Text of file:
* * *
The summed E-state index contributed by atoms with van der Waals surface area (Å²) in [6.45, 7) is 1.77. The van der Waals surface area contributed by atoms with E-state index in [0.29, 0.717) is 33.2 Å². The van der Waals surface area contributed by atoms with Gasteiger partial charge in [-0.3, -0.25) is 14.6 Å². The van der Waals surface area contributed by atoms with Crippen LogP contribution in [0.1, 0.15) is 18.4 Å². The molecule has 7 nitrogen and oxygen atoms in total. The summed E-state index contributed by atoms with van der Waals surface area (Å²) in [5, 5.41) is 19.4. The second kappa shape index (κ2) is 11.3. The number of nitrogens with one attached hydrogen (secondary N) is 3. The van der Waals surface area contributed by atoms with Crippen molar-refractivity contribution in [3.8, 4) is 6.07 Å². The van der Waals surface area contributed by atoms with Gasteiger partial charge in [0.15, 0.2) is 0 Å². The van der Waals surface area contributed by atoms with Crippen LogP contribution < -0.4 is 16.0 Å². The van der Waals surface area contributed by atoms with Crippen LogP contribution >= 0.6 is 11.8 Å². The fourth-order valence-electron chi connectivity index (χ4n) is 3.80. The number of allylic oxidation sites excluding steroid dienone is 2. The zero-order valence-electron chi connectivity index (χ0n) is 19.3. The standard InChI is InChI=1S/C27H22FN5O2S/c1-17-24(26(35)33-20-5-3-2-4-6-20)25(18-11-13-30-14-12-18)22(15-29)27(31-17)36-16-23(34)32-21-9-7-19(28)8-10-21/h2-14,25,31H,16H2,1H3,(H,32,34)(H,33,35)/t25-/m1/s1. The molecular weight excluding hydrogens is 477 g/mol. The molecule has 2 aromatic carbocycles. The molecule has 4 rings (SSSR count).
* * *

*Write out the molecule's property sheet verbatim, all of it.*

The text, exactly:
The summed E-state index contributed by atoms with van der Waals surface area (Å²) in [6.45, 7) is 1.77. The van der Waals surface area contributed by atoms with E-state index in [0.29, 0.717) is 33.2 Å². The van der Waals surface area contributed by atoms with Gasteiger partial charge in [-0.3, -0.25) is 14.6 Å². The van der Waals surface area contributed by atoms with Crippen LogP contribution in [0.1, 0.15) is 18.4 Å². The molecule has 7 nitrogen and oxygen atoms in total. The summed E-state index contributed by atoms with van der Waals surface area (Å²) in [5, 5.41) is 19.4. The second kappa shape index (κ2) is 11.3. The number of nitrogens with one attached hydrogen (secondary N) is 3. The van der Waals surface area contributed by atoms with Crippen molar-refractivity contribution in [3.8, 4) is 6.07 Å². The van der Waals surface area contributed by atoms with Gasteiger partial charge in [0.15, 0.2) is 0 Å². The van der Waals surface area contributed by atoms with Crippen LogP contribution < -0.4 is 16.0 Å². The van der Waals surface area contributed by atoms with Crippen LogP contribution >= 0.6 is 11.8 Å². The fourth-order valence-electron chi connectivity index (χ4n) is 3.80. The number of allylic oxidation sites excluding steroid dienone is 2. The zero-order valence-electron chi connectivity index (χ0n) is 19.3. The standard InChI is InChI=1S/C27H22FN5O2S/c1-17-24(26(35)33-20-5-3-2-4-6-20)25(18-11-13-30-14-12-18)22(15-29)27(31-17)36-16-23(34)32-21-9-7-19(28)8-10-21/h2-14,25,31H,16H2,1H3,(H,32,34)(H,33,35)/t25-/m1/s1. The molecular weight excluding hydrogens is 477 g/mol. The molecule has 2 aromatic carbocycles. The molecule has 4 rings (SSSR count).